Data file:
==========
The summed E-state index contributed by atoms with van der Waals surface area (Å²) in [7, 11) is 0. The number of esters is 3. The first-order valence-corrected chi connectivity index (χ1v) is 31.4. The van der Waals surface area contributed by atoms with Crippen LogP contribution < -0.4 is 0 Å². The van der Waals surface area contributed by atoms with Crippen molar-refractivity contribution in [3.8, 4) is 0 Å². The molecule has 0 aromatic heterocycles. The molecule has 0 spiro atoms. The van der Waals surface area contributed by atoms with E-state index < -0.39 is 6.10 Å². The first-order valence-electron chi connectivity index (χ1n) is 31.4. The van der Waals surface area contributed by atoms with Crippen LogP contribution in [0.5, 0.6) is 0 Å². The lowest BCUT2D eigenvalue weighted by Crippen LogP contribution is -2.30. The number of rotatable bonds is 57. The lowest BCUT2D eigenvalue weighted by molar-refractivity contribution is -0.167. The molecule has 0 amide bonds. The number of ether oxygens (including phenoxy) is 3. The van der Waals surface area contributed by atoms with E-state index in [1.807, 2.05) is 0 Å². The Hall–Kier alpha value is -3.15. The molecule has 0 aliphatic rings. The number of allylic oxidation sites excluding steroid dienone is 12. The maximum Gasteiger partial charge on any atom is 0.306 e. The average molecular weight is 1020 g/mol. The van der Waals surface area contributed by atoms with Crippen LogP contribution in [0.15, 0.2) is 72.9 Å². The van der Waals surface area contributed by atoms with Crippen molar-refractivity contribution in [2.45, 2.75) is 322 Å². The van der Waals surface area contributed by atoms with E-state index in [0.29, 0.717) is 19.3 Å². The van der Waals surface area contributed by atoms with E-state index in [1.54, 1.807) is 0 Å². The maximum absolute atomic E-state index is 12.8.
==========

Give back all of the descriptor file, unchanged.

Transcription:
The summed E-state index contributed by atoms with van der Waals surface area (Å²) in [7, 11) is 0. The number of esters is 3. The first-order valence-corrected chi connectivity index (χ1v) is 31.4. The van der Waals surface area contributed by atoms with Crippen LogP contribution < -0.4 is 0 Å². The van der Waals surface area contributed by atoms with Crippen molar-refractivity contribution in [3.8, 4) is 0 Å². The molecule has 0 aromatic heterocycles. The molecule has 0 spiro atoms. The van der Waals surface area contributed by atoms with E-state index < -0.39 is 6.10 Å². The first-order valence-electron chi connectivity index (χ1n) is 31.4. The van der Waals surface area contributed by atoms with Crippen LogP contribution in [0.5, 0.6) is 0 Å². The lowest BCUT2D eigenvalue weighted by Crippen LogP contribution is -2.30. The number of rotatable bonds is 57. The lowest BCUT2D eigenvalue weighted by molar-refractivity contribution is -0.167. The molecule has 0 amide bonds. The number of ether oxygens (including phenoxy) is 3. The van der Waals surface area contributed by atoms with E-state index in [1.807, 2.05) is 0 Å². The Hall–Kier alpha value is -3.15. The molecule has 0 aliphatic rings. The number of allylic oxidation sites excluding steroid dienone is 12. The maximum Gasteiger partial charge on any atom is 0.306 e. The average molecular weight is 1020 g/mol. The van der Waals surface area contributed by atoms with Crippen LogP contribution in [0.15, 0.2) is 72.9 Å². The van der Waals surface area contributed by atoms with Crippen molar-refractivity contribution in [2.45, 2.75) is 322 Å². The van der Waals surface area contributed by atoms with E-state index in [0.29, 0.717) is 19.3 Å². The van der Waals surface area contributed by atoms with E-state index in [1.54, 1.807) is 0 Å². The maximum absolute atomic E-state index is 12.8.